Luigi Porto – Scimmie (CD, CIneploit Records/Snowdonia)
CD Digipack with booklet (12 pages)
“Luigi Porto crafts incredibly striking atmospheres…” (Stuart Maconie, BBC Radio 3)
“…It’s everything I’d look for in a modern film soundtrack” (Norman Records)
“A monumental opera” (Distorsioni)
“Luigi Porto has nothing to envy to the giants of art music” (Rockambula)
“….Something of a psychedelic ride” (Cinema Retro)
“A great, uniting force between Italian scores sounds of old with a smart, focused vision of the new” (Boston Examiner)
“Tra i migliori dischi del 2014”
– Impatto Sonoro
SCIMMIE is the soundtrack to a movie by cult director Romano Scavolini, “L’apocalisse delle scimmie”, still unreleased today. The Austrian label Cineploit Records released the album in 2014 with the kind permission of the director and the help of the Italian label Snowdonia Dischi.
“SCIMMIE is a musical conversation that flows parallel to the film by Romano Scavolini. These were the agreements. When we met, he told me “I don’t want film music. You have to create a sort of “pain symphony”, something that continues even if the film stops, a music that doesn’t care”.
The work was conceived in years in several cities, while from time to time I was moving for work reasons. I wanted to collect contrasting experiences, put them in line without seeking for harmony, instead releasing many individual energies, make them explode and implode – simply suggesting a direction. I used many composition techniques to do this, from classical 4 voices writing to sampling, to overdub, to psychedelic improvisation. I wanted to let this music emerge and sink between various identities, without being afraid of making a faux paus – instead trying to speak languages that are foreigners to everybody. even through the various guests, conceived as “representatives”. It is a political vision. Contradiction, schizophreny, I wanted to ride them, ritualize them, show them. Not a contamination, but a struggle, a fight.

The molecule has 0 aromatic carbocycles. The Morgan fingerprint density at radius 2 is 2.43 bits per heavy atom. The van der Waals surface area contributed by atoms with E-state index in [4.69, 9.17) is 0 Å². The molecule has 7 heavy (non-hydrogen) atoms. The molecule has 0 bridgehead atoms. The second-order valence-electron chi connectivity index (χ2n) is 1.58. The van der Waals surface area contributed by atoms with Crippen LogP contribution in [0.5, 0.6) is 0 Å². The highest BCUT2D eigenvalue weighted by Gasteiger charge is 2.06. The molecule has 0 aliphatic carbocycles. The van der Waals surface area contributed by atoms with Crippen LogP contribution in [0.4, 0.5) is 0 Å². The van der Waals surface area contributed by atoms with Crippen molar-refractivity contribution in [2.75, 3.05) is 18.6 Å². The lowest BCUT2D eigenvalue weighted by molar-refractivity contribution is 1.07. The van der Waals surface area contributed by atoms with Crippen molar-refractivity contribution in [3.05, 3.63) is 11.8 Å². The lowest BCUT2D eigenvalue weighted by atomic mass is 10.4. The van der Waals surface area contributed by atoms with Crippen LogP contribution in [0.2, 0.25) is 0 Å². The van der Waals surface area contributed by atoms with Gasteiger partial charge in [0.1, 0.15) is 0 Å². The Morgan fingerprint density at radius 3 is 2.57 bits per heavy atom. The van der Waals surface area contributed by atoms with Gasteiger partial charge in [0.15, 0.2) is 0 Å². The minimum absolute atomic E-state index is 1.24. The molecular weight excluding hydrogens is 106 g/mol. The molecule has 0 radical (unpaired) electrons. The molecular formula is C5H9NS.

I try to compose and, once written and recorded, handling the tracks as found objects, with continuous elevations and debasements – a total “shuffling the cards” (even Romano in the meanwhile was doing it with the film, editing the episodes and then shuffling them). Hiding the work of writing sometimes, and sometimes instead showing it naked, make it emerge. Writing straight, recording, letting it settle until the emotional detachment and then mistreating the material, improvising upon it, sometimes leaving everything to randomness to find new paths. This, for me, is a method and a liturgy. “
Availability: 3 in stock